Museum  August 12, 2020  Chandra Noyes

How Edvard Munch Turned to Art for Therapy

Created: Wed, 08/12/2020 - 16:55
Author: chandra
National Gallery of Art

It may not come as a surprise that Edvard Munch (1863–1944), the painter of one of the most iconic paintings in the world, The Scream, lead a troubled life. The powerful image of a twisted figure crying out, set against a tumultuous bright red sky, evokes the depths of human despair, or as Munch described it, the “scream heard through all nature.”

The fact that Munch was able to so beautifully channel a universal feeling of anguish is due to his skill as an artist, and his own experience with grief and mental illness. An exhibition of fifty Munch prints, on view through September 6, 2020, at the Chrysler Museum of Art, Edvard Munch and the Cycle of Life: Prints from the National Gallery of Art, explores how Munch used his art to work through his pain. According to Chrysler Chief Curator Lloyd DeWitt, Ph.D., "The work of the Norwegian artist has come to symbolize the crisis of modern life. The Chrysler’s exhibition is an original concept that focuses on Munch’s career-long obsession with the theme of the cycle of life, from the seeds of love and the passing of love to anxiety and death."

1 of 7
National Gallery of Art, Washington, The Epstein Family Collection, 1990.
Munch print of a female Madonna figure, nude from the waist up, against a black background with brown frame
Madonna, 1985. Color lithograph and woodcut (1902 printing) on oriental paper: lithograph printed from 3 stones in beige, red and black; woodcut printed from 1 block in blue.

Munch’s young life was overshadowed by bereavement, his mother having died of tuberculosis when he was small, and the disease having taken his favorite sister within a decade. Munch and his siblings were left with a strict religious father, and Munch himself suffered from chronic bronchitis, making the possibility of death never far from his mind. This print of a Madonna figure is different from the religious depictions of the Madonna we are accustomed to, and infuses what is usually the embodiment purity, safety, and nuturing with anxiety and fear.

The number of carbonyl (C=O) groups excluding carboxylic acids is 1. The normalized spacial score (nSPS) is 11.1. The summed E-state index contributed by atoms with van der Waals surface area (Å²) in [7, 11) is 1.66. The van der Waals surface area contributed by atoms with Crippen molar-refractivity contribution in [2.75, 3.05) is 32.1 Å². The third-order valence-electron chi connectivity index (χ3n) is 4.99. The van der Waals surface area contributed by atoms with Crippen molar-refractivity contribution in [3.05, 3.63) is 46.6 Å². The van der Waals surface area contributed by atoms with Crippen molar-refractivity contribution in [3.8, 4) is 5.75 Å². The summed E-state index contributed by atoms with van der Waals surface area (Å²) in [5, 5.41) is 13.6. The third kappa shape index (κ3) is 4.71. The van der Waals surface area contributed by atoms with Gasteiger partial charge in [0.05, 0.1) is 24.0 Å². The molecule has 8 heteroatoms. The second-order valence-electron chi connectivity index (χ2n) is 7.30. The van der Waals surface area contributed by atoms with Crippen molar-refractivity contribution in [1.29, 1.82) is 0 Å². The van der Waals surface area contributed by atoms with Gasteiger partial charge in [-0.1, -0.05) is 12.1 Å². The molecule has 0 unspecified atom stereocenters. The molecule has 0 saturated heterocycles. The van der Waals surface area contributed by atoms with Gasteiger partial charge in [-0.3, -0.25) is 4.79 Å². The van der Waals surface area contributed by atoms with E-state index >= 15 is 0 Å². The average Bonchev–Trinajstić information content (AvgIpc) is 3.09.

2 of 7
National Gallery of Art, Washington, Gift of the Epstein Family Collection , 2010
Edvard Munch black and white print of a large black urn at the center, with a woman's face above and writhing female bodies below
The Urn, 1896. Lithograph in black on Japan paper.

Created concurrently with Munch’s illustrations of Baudelaire’s poem Les Fleurs du Mal (The Flowers of Evil), The Urn further illustrates Munch’s anxiety surrounding women and love. Baudelaire’s poem and eponymous text criticize modern life through examining themes of decadence and eroticism.

3 of 7
National Gallery of Art, Washington, Rosenwald Collection , 1943
Edvard Munch black and white print of the scream, a figure calls on in anguish against a wavy landscape
Geschrei (The Scream), 1895. Lithograph.